A study published by JAMA found that a nurse led program to help depressed homebound holder adults only helped patients with moderate to severe depression.
Participants: Medicare home health patients age ≥65 who screened positive for depression on routine nurse assessments.
Intervention: Depression CAREPATH (CARE for PATients at Home) requires nurses to manage depression during routine home visits by weekly symptom assessment, medication management, care coordination, education, goal setting. Training totaled 7 hours (4 on-site, 3 web).
In May 2015, the American Society of Clinical Oncology (ASCO) highlighted the work of Anthony Bossis and fellow NYU psilocybin researchers Stephen Ross and Jeffrey Guss. In a recent article for ASCO Post, chair of psychiatric oncology at Memorial Sloan Kettering Cancer Center William Breitbart detailed the importance of spirituality and meaning in palliative care. Bossis discusses these issues along with powerful patient experiences in the presentation below.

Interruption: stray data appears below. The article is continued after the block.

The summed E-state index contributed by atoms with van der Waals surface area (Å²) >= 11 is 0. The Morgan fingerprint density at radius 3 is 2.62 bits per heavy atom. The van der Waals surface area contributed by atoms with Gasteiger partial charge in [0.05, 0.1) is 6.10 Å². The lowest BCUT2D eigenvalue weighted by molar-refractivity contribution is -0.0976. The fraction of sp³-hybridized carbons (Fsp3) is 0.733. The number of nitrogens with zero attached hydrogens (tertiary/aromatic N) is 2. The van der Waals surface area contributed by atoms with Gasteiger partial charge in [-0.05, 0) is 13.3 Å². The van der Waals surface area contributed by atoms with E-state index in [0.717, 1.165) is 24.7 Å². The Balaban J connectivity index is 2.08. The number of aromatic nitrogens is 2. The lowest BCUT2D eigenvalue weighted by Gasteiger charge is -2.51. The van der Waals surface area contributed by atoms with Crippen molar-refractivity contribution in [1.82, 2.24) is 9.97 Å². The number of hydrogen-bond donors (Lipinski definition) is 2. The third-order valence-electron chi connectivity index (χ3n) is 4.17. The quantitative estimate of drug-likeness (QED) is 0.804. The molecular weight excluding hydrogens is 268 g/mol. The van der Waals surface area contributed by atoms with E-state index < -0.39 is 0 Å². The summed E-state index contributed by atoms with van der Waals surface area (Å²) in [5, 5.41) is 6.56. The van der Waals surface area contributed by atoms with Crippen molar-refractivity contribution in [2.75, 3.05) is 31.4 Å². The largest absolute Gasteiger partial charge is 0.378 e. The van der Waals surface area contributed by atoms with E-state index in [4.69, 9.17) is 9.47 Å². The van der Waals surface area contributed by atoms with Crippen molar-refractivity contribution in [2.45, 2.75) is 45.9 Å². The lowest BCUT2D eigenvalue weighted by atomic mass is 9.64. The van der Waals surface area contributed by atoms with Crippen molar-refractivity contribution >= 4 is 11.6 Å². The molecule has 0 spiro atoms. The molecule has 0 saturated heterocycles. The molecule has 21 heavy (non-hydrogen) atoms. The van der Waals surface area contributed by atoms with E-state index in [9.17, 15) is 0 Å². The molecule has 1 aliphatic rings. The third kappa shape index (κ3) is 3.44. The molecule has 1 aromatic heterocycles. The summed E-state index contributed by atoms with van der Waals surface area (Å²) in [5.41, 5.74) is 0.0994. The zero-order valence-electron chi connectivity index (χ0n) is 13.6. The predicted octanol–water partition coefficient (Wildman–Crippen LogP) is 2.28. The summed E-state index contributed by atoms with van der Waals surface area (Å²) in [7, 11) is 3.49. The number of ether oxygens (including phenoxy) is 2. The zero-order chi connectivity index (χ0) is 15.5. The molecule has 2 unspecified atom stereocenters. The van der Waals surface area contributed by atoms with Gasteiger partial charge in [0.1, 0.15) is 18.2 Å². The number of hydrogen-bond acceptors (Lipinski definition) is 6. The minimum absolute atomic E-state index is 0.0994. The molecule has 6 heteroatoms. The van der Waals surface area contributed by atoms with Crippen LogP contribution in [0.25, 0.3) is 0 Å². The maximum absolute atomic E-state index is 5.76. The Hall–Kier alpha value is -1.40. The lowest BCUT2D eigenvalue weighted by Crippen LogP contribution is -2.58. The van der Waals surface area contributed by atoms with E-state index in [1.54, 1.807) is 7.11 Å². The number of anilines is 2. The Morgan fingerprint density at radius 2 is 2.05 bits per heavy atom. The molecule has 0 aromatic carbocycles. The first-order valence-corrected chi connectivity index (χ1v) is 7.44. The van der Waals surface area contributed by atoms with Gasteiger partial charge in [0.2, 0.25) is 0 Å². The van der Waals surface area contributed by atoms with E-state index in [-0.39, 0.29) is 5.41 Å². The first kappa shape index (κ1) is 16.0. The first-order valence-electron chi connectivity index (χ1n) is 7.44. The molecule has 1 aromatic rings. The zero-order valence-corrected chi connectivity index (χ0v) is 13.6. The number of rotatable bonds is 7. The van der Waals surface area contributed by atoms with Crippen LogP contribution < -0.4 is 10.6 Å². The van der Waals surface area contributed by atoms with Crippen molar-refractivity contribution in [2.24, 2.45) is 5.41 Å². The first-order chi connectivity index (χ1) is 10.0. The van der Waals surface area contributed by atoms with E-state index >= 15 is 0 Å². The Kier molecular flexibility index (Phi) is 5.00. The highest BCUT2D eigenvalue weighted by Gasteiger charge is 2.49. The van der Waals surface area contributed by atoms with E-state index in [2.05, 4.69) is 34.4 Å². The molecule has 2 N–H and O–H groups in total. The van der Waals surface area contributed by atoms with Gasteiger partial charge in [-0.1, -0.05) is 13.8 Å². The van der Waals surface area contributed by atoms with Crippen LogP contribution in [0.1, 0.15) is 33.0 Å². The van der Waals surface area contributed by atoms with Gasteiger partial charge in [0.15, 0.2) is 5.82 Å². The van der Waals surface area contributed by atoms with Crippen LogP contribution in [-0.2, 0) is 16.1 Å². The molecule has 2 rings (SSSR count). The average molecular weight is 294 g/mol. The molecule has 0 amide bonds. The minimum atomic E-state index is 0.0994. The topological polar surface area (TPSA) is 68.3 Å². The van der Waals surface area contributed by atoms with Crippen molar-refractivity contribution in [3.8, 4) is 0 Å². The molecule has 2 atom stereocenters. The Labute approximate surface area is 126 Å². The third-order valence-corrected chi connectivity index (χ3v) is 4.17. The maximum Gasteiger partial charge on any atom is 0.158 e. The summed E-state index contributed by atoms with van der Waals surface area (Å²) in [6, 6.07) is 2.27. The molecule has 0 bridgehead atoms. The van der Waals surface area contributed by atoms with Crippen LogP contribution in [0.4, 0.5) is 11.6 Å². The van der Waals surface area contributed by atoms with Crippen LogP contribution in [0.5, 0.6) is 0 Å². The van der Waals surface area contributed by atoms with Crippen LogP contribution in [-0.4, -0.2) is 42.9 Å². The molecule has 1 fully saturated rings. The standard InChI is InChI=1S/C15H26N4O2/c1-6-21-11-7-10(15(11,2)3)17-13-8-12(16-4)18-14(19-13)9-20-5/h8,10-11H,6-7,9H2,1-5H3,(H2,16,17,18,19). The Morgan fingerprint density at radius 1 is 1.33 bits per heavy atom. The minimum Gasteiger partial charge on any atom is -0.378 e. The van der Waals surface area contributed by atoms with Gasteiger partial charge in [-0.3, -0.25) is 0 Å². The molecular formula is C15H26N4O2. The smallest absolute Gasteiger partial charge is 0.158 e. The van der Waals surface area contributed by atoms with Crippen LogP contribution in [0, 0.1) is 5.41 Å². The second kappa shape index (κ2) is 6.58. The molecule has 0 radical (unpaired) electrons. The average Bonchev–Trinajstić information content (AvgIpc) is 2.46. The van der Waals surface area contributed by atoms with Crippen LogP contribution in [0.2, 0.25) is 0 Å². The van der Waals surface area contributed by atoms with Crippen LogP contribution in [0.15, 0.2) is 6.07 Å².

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- HUGE Speaker for "Breaking Through," TEDMed 2015: Mindfulness, Psilocybin, & Spirituality Psychopharmacologist Roland Griffiths
- Surgeon General Announces Review of Federal Drug Policies: First-of-its-kind report to “present the state of the science on substance use, addiction and health."
- FDA-Approved Drug Therapies and Classic Hallucinogens to Treat Alcoholism: Barriers, Background, and the Latest Research
–Thomas Insel, M.D., Past Director of National Institute of Mental Health (NIMH)
–Roland Griffiths, Psychopharmacologist Johns Hopkins University School of Medicine, recipient of 2015 Nathan B. Eddy Award, College on Problems of Drug Dependence, Speaker at TedMed2015: Breaking Through